By John Gruber
WorkOS is a modern identity and user management platform.
More hour-long hands-on experiences with HomePod are rolling out. Here’s Brian Heater, writing at TechCrunch:
As advertised, the thing sounds great. There’s little question here that the HomePod is a speaker first, smart second, bucking the trend of the earliest Echo and Google Home devices. Apple’s engineers were able to get a lot of rich and full sound out of that little footprint. The speaker is particularly adept as isolating vocals and maintaining often muddled aural aspects, like background singers and audience sounds in live recordings.
The difference between HomePod and Amazon Echo isn’t that they’re in different product categories. They’re in the same category. No one other than a gadget reviewer is going to put both a HomePod and Echo in their kitchen. They’re going to have one. It is, most certainly, a competition.
The difference is in the priorities behind the devices. All of them are meant to be audio players and useful voice-driven assistants for information, communication, and smart home control. They’re intended to be adopted fairly widely. But it makes a huge difference what order those priorities are in. HomePod’s first priority is clearly audio quality. That’s why it costs $350. Amazon has placed a higher priority on price, which is one reason why Echo doesn’t sound great.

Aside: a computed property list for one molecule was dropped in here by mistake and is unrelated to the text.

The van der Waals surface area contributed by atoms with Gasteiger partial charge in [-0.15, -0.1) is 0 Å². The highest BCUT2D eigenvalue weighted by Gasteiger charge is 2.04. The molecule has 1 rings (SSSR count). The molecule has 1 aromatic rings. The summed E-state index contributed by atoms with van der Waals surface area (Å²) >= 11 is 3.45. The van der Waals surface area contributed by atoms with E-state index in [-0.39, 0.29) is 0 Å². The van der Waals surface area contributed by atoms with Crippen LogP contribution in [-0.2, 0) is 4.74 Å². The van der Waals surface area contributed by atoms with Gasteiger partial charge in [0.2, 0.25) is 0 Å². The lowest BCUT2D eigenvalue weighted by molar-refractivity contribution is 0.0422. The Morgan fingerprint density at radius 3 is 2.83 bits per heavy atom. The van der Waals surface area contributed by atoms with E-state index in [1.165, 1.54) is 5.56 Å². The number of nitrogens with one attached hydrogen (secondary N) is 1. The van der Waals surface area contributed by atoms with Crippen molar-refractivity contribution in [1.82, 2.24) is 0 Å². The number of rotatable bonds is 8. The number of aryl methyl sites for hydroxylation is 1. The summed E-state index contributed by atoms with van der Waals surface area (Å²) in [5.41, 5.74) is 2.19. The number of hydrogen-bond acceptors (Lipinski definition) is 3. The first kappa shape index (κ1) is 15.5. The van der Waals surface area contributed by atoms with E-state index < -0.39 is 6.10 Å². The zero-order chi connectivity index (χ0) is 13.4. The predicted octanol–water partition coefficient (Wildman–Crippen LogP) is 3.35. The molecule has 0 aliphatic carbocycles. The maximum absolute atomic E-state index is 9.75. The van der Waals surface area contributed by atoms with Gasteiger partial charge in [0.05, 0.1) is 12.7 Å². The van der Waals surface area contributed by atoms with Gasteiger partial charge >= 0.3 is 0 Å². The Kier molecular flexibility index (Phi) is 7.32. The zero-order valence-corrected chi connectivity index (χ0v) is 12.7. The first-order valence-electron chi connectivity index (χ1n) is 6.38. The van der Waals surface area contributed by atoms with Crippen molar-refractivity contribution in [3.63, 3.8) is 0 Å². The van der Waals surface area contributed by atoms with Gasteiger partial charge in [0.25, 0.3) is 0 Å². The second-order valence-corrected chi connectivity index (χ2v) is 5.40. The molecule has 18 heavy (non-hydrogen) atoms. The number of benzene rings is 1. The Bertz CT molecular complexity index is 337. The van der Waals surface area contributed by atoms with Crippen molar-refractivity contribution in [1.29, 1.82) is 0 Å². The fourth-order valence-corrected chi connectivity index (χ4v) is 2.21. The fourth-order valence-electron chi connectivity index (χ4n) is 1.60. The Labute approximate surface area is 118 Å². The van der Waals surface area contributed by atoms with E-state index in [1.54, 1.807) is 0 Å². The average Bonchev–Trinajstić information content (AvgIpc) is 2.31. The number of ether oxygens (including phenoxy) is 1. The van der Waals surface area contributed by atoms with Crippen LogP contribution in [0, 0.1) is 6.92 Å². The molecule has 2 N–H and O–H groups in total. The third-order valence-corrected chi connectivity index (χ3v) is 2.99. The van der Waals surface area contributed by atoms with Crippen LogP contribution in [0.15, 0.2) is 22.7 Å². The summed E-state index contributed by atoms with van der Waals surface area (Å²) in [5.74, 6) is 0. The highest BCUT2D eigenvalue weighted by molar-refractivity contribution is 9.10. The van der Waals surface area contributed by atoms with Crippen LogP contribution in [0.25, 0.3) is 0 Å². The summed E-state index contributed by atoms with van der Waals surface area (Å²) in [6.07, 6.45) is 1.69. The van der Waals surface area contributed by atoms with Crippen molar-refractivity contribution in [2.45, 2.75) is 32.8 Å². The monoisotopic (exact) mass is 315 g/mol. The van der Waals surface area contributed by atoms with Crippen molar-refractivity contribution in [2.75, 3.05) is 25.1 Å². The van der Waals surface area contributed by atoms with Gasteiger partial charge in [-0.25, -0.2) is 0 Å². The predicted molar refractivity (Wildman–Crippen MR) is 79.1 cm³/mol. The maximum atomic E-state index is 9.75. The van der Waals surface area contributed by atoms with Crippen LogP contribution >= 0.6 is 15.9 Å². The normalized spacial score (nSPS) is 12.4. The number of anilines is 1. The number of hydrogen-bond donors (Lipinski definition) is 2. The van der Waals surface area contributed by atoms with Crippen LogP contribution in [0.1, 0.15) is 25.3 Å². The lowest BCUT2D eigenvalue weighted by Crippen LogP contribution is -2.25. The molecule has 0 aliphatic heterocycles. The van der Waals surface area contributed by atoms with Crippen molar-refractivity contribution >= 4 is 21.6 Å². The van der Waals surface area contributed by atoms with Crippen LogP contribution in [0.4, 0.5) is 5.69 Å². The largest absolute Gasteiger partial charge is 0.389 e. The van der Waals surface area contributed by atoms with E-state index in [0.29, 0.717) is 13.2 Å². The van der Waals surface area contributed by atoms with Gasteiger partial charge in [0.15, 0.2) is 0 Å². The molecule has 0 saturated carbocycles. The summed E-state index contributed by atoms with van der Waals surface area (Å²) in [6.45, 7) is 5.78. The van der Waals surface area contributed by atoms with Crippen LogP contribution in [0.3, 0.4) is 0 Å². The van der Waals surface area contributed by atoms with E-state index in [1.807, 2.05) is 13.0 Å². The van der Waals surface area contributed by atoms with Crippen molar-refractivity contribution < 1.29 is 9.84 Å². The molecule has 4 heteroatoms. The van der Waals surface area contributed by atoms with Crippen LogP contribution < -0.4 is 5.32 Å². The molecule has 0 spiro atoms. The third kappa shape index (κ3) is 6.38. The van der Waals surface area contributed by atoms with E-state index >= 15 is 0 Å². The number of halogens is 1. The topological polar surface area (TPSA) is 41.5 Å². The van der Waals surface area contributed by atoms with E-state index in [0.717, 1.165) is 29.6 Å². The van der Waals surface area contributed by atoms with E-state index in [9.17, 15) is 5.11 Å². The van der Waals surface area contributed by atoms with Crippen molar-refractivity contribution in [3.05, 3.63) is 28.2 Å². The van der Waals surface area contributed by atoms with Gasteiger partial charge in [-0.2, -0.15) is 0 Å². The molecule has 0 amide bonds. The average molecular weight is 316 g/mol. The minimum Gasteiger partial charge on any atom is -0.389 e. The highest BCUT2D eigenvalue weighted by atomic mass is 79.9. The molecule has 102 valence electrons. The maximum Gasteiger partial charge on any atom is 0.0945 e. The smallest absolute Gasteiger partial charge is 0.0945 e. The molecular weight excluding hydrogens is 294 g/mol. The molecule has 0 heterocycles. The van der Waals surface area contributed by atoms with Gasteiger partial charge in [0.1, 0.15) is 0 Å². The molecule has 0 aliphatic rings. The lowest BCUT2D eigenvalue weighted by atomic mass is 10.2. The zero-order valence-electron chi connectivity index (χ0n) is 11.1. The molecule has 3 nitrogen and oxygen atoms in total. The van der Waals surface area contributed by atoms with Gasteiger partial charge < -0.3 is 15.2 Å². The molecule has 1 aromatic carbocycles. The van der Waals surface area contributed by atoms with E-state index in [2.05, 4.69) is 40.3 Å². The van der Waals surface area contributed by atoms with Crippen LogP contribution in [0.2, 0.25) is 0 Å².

A lot of the knee-jerk “Apple has finally lost its goddamn collective mind if they think people are going to spend $350 on a HomePod that costs three times as much as and has far fewer features than an Amazon Echo and they’re only banging the drum about sound quality because Siri has so many problems” reaction is entirely from the perspective of people who agree with Amazon’s priorities regarding Alexa products. Google seems to be in more of a middle ground, offering both an Echo-ish-priced Google Home at $130 and a HomePod-ish-priced $400 Home Max (which, judging from initial reports, clearly does not sound as good as HomePod).
Writing at Medium, I think Lance Ulanoff’s headline starts the piece off on the wrong foot: “Up Close With Apple HomePod, Siri’s Expensive New Home”. If the HomePod’s primary purpose is to serve as a home for Siri, then yes, it’s expensive. I imagine that is how Amazon’s Echo devices came to be: Amazon wanted a way to get Alexa into as many people’s homes as they could. Alexa came first, the hardware to put it in came second. With HomePod I think it’s very clear that Apple started with the question of how to create a high-quality speaker for music playback. Using Siri as the primary interface was simply a design decision. But if HomePod’s primary purpose is to sound better than products like Google Home Max and Sonos One, it is not expensive.
If you’re not interested in higher-end audio quality or are mostly interested in the number of assistant features you can add to such a device, HomePod clearly isn’t for you. I don’t think that means it’s for no one, though. Serenity Caldwell’s first look for iMore is the best I’ve read so far, because it’s written from the perspective of judging it for what it is, not what its competitors are.